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  1. Abstract

    Rivers frequently delimit the geographic ranges of species in the Amazon Basin. These rivers also define the boundaries between genetic clusters within many species, yet river boundaries have been documented to break down in headwater regions where rivers are narrower. To explore the evolutionary implications of headwater contact zones in Amazonia, we examined genetic variation in the Blue-capped Manakin (Lepidothrix coronata), a species previously shown to contain several genetically and phenotypically distinct populations across the western Amazon Basin. We collected restriction site-associated DNA sequence data (RADcap) for 706 individuals and found that spatial patterns of genetic structure indicate several rivers, particularly the Amazon and Ucayali, are dispersal barriers for L. coronata. We also found evidence that genetic connectivity is elevated across several headwater regions, highlighting the importance of headwater gene flow for models of Amazonian diversification. The headwater region of the Ucayali River provided a notable exception to findings of headwater gene flow by harboring non-admixed populations of L. coronata on opposite sides of a < 1-km-wide river channel with a known dynamic history, suggesting that additional prezygotic barriers may be limiting gene flow in this region.

     
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  2. null (Ed.)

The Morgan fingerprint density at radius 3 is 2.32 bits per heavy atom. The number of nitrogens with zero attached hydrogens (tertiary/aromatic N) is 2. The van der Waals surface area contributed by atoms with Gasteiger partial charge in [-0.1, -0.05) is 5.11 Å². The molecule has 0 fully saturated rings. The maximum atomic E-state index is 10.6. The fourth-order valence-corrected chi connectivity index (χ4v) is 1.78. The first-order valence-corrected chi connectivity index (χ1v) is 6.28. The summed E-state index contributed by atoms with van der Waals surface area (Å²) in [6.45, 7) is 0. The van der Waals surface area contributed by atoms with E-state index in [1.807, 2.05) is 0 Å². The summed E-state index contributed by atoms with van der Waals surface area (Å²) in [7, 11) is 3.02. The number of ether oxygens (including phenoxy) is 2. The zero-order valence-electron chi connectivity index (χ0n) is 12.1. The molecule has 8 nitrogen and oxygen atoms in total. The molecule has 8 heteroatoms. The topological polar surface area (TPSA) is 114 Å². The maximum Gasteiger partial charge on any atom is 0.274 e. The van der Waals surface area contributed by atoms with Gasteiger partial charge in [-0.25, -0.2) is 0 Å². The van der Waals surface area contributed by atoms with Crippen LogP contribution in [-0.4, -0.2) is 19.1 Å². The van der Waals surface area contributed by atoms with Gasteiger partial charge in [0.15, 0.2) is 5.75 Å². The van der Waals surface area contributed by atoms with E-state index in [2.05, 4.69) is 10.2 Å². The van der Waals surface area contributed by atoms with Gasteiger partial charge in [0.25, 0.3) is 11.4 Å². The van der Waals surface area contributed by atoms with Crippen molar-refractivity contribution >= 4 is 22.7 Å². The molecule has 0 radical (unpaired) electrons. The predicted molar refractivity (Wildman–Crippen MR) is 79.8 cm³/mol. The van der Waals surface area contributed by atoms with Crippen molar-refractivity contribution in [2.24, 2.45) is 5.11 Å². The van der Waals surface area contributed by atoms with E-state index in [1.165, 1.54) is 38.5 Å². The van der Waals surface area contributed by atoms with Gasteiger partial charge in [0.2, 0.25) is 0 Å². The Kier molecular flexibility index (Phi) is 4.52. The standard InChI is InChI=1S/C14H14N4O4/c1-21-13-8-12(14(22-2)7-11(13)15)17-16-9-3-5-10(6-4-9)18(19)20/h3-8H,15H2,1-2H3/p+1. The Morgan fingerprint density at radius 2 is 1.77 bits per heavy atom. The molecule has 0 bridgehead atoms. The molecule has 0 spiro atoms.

Introgression of beneficial alleles has emerged as an important avenue for genetic adaptation in both plant and animal populations. In vertebrates, adaptation to hypoxic high-altitude environments involves the coordination of multiple molecular and cellular mechanisms, including selection on the hypoxia-inducible factor (HIF) pathway and the blood-O2 transport protein hemoglobin (Hb). In two Andean duck species, a striking DNA sequence similarity reflecting identity by descent is present across the ~20 kb β-globin cluster including both embryonic (HBE) and adult (HBB) paralogs, though it was yet untested whether this is due to independent parallel evolution or adaptive introgression. In this study, we find that identical amino acid substitutions in the β-globin cluster that increase Hb-O2 affinity have likely resulted from historical interbreeding between high-altitude populations of two different distantly-related species. We examined the direction of introgression and discovered that the species with a deeper mtDNA divergence that colonized high altitude earlier in history (Anas flavirostris) transferred adaptive genetic variation to the species with a shallower divergence (A. georgica) that likely colonized high altitude more recently possibly following a range shift into a novel environment. As a consequence, the species that received these β-globin variants through hybridization might have adapted to hypoxic conditions in the high-altitude environment more quickly through acquiring beneficial alleles from the standing, hybrid-origin variation, leading to faster evolution.